“Bhajan was commissioned in 2011 by Robin Lorentz. Owing to severe health issues, Lorentz hadn’t been able to play for the few years prior to that. I composed Bhajan as a vehicle for her physical therapy. Robin eventually made a complete recovery, and continues to play today with as much strength and ability as she ever had. I’m grateful for her ongoing commitment to and rabid enthusiasm for the work and her wild encouragement as it unfolded between us. And I am grateful that she allowed me to contribute to her physical recovery.”

Robin Lorentz, violin




Robin Lorentz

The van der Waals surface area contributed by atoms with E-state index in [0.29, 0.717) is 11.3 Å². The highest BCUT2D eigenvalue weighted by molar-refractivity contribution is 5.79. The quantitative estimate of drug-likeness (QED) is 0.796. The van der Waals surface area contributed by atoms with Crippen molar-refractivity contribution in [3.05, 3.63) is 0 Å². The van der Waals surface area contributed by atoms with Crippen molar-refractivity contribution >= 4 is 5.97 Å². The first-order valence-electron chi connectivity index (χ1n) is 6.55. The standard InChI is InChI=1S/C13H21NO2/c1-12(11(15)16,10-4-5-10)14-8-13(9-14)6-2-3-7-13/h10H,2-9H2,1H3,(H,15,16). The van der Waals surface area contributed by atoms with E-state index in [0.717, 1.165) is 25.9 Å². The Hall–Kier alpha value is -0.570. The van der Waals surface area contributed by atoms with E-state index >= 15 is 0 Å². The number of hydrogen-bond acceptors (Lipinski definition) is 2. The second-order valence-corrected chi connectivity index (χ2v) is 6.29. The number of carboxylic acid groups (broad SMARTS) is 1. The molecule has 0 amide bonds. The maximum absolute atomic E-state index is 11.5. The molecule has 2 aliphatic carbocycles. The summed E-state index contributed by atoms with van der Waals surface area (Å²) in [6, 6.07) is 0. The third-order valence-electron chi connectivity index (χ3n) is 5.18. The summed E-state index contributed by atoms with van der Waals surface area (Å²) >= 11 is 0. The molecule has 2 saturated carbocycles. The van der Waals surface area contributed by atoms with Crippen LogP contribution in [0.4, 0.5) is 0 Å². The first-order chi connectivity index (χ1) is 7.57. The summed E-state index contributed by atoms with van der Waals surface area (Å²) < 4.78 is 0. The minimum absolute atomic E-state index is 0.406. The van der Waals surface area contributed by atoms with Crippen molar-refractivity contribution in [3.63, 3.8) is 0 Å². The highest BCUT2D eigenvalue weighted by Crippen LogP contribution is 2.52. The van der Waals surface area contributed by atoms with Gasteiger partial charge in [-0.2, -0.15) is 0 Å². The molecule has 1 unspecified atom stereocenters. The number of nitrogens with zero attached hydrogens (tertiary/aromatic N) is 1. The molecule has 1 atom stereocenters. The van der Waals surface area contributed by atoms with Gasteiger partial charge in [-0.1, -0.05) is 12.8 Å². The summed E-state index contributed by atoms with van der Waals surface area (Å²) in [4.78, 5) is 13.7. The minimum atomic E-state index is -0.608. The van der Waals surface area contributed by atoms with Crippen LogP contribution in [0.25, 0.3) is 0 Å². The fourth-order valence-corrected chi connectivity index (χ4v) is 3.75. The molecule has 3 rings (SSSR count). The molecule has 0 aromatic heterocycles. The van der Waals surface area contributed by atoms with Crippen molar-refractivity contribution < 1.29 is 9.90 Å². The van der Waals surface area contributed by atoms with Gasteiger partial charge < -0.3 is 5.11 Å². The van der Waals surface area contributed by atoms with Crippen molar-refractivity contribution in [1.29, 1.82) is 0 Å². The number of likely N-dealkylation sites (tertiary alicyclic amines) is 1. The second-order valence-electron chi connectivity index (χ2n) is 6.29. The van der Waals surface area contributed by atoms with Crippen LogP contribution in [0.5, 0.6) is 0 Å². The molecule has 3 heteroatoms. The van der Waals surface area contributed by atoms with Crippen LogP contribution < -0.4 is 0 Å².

has performed around the globe, from Queen Elizabeth Hall (London) to Carnegie Hall to the Walker Art Center (Minneapolis) to the Grammy Awards (Hollywood). A champion for contemporary music, she spent over 20 years with the noted new music group California E.A.R. Unit. As a soloist and chamber musician, she has premiered many works, including John Adams’s Road Movies for violin and piano at the Kennedy Center and Yusef Lateef's String Quartet Number 1: Bismilah at REDCAT, and she has been featured on tours by composers Terry Riley and John Luther Adams. Lorentz has recorded for New Albion, Cold Blue Music (appearing on five Cold Blue CDs), New World, O.O. Discs, Sony, MCA, Columbia, and Echograph and performed as soloist and small ensemble member on recordings by Bob Dylan, Scott Weiland, and T-Bone Burnett. She has performed solos for the films Other People's Money and Back To The Future III and TV's Northern Exposure, Gilmore Girls, and Animaniacs to name a few. Lorentz has served as concertmaster with the Los Angeles Philharmonic's Green Umbrella series, the Ojai Festival, the Santa Fe Pro Musica, and numerous other festivals and ensembles. She has also appeared with Aerosmith, Eric Clapton, Barbara Streisand, John Cale, Dusty Springfield, and Michael Jackson. She has been on the faculty at the California Institute of the Arts and in residence at Harvard, Yale, Princeton, Stanford, and Columbia Universities, Oberlin and Eastman Schools of Music, and at the Aspen and Tanglewood Festivals.